“Don’t ask, don’t tell” discharges more women military personnel than men. Women are 15 percent of the armed forces yet represent half of Army and Air Force women's silhouettes in rainbow colorsdischarges under this policy, according to Servicemembers Legal Defense Network, a policy advocacy organization. The Pentagon had released the 2007 “don’t ask, don’t tell” discharges without a gender breakdown, so the Network requested and compiled the statistics themselves. The New York Times wrote, “Advocacy groups say that 65,000 gay men and lesbians serve in the American armed forces and that there are more than one million gay veterans.”

Foundation news

Fall 2008 grants announcement: Chicago Foundation for Women is pleased to announce two opportunities for grants in fall 2008: The Irene Bayrach Anti-Violence Legacy Fund and the Catalyst Fund for Reproductive Justice. The request for proposals and deadlines for these two funds are posted on our grants page. Please note that because of these special opportunities, General and Sophia Fund grants will be suspended through December 2008. Executive Director Discretionary opportunities will still remain available. Inquiries can be directed to Aparna Sharma, program officer, at (312) 577-2814 or

Illinois Elder Economic Security Initiative press conferenceU.S. Rep. Jan Schakowsky (D, IL-9) talks about older women’s poverty at a June 23 press conference at our offices. Members of the Illinois Elder Economic Security Initiative, including the Foundation, released the Illinois Elder Economic Security Standard Index, showing the minimum income an elder person needs to get by. That bare-bones figure is still far higher than federal poverty guidelines and the average Social Security income. Wider Opportunities for Women (WOW) heads the national effort, and Health and Medicine Policy Research Group leads the state coalition. Learn more at WOW’s Illinois resource page. Left to right: Claudia Fegan, Joan Kuriansky, Laura Henze Russell, Rep. Schakowsky, Anna Rappaport and Mary F. Morten. Not pictured: Martha Holstein.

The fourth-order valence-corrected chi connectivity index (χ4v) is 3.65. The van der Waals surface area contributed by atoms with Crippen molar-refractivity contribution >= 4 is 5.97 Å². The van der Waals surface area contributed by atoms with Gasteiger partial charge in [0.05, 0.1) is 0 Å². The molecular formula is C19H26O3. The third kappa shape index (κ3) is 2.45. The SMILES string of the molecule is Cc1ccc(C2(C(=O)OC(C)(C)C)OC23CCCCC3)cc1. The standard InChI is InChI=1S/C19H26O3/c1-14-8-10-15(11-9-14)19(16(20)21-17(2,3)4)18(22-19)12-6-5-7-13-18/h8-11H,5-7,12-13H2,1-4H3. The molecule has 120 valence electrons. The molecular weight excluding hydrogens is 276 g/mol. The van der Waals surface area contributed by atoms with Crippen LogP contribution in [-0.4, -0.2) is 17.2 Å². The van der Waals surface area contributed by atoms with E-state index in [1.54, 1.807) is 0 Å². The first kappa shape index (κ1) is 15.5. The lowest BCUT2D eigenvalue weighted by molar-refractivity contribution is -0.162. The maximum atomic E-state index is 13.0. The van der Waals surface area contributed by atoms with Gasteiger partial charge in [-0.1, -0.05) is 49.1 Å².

Read more at our Press Room and our Past Events at


Rallying cry for AIDS relief: "Pass PEPFAR now!"HIV/AIDS red ribbon

Last Thursday, Foundation supporters joined a Chicago rally to demand the Senate pass $50 billion in foreign funding for HIV/AIDS treatment and prevention—the President’s Emergency Plan for AIDS Relief, or PEPFAR. The American Medical Student Association led chants as demonstrators held signs outside Federal Center Plaza. Two representatives visited the offices of Senators Durbin and Obama, who support the bill, to ask them to push for a vote on PEPFAR. Seven Republican senators are preventing a vote on the bill because of its cost (from the May 20 Tuesday Blast). Later that day, negotiations looked promising with one of the blockers, Sen. Tom Coburn (R-OK), but the block on the bill remains. See a video of the rally from the AIDS Foundation of Chicago.

Also that day, PEPFAR released a report: Since 2003 it “has supported prevention of mother-to-child-transmission for women during more than 12.7 million pregnancies” and prevented “transmission of HIV to an estimated 194,000 infants,” according to the Kaiser Daily HIV/AIDS Report.

Find more advocacy opportunities at our Online Action Center.

Our Events
Our website calendar lists all our programs, events and cosponsorships.

In the spotlight
JULY 17 (Thu.): Trivia Night at T's Bar (with Young Women's Leadership Council), 6:30-9 p.m.
JULY 23 (Wed.): Mix and Mingle (with Lesbian Leadership Council), 6-9 p.m.